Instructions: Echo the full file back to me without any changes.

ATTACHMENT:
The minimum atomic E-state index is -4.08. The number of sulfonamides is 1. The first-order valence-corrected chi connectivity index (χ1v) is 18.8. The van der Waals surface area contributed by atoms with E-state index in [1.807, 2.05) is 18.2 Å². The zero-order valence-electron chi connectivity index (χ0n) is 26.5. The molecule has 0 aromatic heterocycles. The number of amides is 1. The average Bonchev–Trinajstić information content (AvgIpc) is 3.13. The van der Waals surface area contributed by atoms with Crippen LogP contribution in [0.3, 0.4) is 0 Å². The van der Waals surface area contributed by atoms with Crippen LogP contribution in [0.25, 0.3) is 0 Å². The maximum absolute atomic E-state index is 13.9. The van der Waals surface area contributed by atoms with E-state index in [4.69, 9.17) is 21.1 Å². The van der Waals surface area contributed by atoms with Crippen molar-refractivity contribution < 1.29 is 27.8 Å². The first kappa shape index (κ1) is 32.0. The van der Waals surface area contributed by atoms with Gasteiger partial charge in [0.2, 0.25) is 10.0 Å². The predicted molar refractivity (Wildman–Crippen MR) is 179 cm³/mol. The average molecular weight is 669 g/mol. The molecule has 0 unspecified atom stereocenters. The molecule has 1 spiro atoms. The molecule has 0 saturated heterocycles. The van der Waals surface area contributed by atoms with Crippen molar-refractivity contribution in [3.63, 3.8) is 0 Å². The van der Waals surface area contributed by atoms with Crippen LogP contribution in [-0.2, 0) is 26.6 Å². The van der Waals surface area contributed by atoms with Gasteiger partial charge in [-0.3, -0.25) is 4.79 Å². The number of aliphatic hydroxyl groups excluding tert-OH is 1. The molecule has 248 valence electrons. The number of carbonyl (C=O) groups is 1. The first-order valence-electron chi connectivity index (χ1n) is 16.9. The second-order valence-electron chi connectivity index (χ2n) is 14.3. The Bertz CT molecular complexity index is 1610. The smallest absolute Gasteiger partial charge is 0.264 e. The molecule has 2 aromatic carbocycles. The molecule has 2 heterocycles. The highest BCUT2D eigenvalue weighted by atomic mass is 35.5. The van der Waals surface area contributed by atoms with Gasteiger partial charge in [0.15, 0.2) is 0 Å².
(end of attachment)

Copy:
The minimum atomic E-state index is -4.08. The number of sulfonamides is 1. The first-order valence-corrected chi connectivity index (χ1v) is 18.8. The van der Waals surface area contributed by atoms with E-state index in [1.807, 2.05) is 18.2 Å². The zero-order valence-electron chi connectivity index (χ0n) is 26.5. The molecule has 0 aromatic heterocycles. The number of amides is 1. The average Bonchev–Trinajstić information content (AvgIpc) is 3.13. The van der Waals surface area contributed by atoms with Crippen LogP contribution in [0.3, 0.4) is 0 Å². The van der Waals surface area contributed by atoms with Crippen LogP contribution in [0.25, 0.3) is 0 Å². The maximum absolute atomic E-state index is 13.9. The van der Waals surface area contributed by atoms with E-state index in [4.69, 9.17) is 21.1 Å². The van der Waals surface area contributed by atoms with Crippen molar-refractivity contribution < 1.29 is 27.8 Å². The first kappa shape index (κ1) is 32.0. The van der Waals surface area contributed by atoms with Gasteiger partial charge in [0.2, 0.25) is 10.0 Å². The predicted molar refractivity (Wildman–Crippen MR) is 179 cm³/mol. The average molecular weight is 669 g/mol. The molecule has 0 unspecified atom stereocenters. The molecule has 1 spiro atoms. The molecule has 0 saturated heterocycles. The van der Waals surface area contributed by atoms with Crippen molar-refractivity contribution in [3.63, 3.8) is 0 Å². The van der Waals surface area contributed by atoms with Crippen LogP contribution in [-0.2, 0) is 26.6 Å². The van der Waals surface area contributed by atoms with Gasteiger partial charge in [-0.3, -0.25) is 4.79 Å². The number of aliphatic hydroxyl groups excluding tert-OH is 1. The molecule has 248 valence electrons. The number of carbonyl (C=O) groups is 1. The first-order valence-electron chi connectivity index (χ1n) is 16.9. The second-order valence-electron chi connectivity index (χ2n) is 14.3. The Bertz CT molecular complexity index is 1610. The smallest absolute Gasteiger partial charge is 0.264 e. The molecule has 2 aromatic carbocycles. The molecule has 2 heterocycles. The highest BCUT2D eigenvalue weighted by atomic mass is 35.5. The van der Waals surface area contributed by atoms with Gasteiger partial charge in [0.15, 0.2) is 0 Å².